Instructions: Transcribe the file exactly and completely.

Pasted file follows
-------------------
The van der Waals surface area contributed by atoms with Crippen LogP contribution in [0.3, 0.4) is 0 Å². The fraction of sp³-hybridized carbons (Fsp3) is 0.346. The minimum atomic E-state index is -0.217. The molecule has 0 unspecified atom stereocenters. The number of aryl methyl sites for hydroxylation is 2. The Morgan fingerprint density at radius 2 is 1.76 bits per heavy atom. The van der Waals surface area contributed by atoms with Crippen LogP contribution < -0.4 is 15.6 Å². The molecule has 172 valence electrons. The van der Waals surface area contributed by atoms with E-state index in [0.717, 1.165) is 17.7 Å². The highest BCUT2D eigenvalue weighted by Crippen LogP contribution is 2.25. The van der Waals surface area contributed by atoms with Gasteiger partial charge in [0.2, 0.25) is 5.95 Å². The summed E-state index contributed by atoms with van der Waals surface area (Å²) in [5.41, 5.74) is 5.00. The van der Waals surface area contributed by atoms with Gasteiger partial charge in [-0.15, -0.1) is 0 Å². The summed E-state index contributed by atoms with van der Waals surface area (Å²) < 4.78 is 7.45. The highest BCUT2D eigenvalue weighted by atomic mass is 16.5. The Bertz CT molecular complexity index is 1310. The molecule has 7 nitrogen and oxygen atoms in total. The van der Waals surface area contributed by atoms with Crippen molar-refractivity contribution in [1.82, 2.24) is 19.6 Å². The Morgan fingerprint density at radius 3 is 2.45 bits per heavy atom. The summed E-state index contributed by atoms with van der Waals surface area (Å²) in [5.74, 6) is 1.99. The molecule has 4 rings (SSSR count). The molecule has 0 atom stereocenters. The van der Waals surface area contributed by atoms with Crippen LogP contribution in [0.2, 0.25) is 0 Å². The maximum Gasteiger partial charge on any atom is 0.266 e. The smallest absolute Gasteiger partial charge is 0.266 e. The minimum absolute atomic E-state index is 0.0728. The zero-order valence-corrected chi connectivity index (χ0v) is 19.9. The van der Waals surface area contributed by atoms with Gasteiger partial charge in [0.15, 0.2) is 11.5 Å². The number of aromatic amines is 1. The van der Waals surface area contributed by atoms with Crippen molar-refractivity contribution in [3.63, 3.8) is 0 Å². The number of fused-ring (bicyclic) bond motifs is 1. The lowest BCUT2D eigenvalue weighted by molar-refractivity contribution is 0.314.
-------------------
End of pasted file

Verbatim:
The van der Waals surface area contributed by atoms with Crippen LogP contribution in [0.3, 0.4) is 0 Å². The fraction of sp³-hybridized carbons (Fsp3) is 0.346. The minimum atomic E-state index is -0.217. The molecule has 0 unspecified atom stereocenters. The number of aryl methyl sites for hydroxylation is 2. The Morgan fingerprint density at radius 2 is 1.76 bits per heavy atom. The van der Waals surface area contributed by atoms with Crippen LogP contribution < -0.4 is 15.6 Å². The molecule has 172 valence electrons. The van der Waals surface area contributed by atoms with E-state index in [0.717, 1.165) is 17.7 Å². The highest BCUT2D eigenvalue weighted by Crippen LogP contribution is 2.25. The van der Waals surface area contributed by atoms with Gasteiger partial charge in [0.2, 0.25) is 5.95 Å². The summed E-state index contributed by atoms with van der Waals surface area (Å²) in [5.41, 5.74) is 5.00. The van der Waals surface area contributed by atoms with Gasteiger partial charge in [-0.15, -0.1) is 0 Å². The summed E-state index contributed by atoms with van der Waals surface area (Å²) < 4.78 is 7.45. The highest BCUT2D eigenvalue weighted by atomic mass is 16.5. The Bertz CT molecular complexity index is 1310. The molecule has 7 nitrogen and oxygen atoms in total. The van der Waals surface area contributed by atoms with Crippen molar-refractivity contribution in [1.82, 2.24) is 19.6 Å². The Morgan fingerprint density at radius 3 is 2.45 bits per heavy atom. The summed E-state index contributed by atoms with van der Waals surface area (Å²) in [5.74, 6) is 1.99. The molecule has 4 rings (SSSR count). The molecule has 0 atom stereocenters. The van der Waals surface area contributed by atoms with Crippen LogP contribution in [0.2, 0.25) is 0 Å². The maximum Gasteiger partial charge on any atom is 0.266 e. The smallest absolute Gasteiger partial charge is 0.266 e. The minimum absolute atomic E-state index is 0.0728. The zero-order valence-corrected chi connectivity index (χ0v) is 19.9. The van der Waals surface area contributed by atoms with Gasteiger partial charge in [0.15, 0.2) is 11.5 Å². The number of aromatic amines is 1. The van der Waals surface area contributed by atoms with Crippen molar-refractivity contribution in [3.63, 3.8) is 0 Å². The number of fused-ring (bicyclic) bond motifs is 1. The lowest BCUT2D eigenvalue weighted by molar-refractivity contribution is 0.314.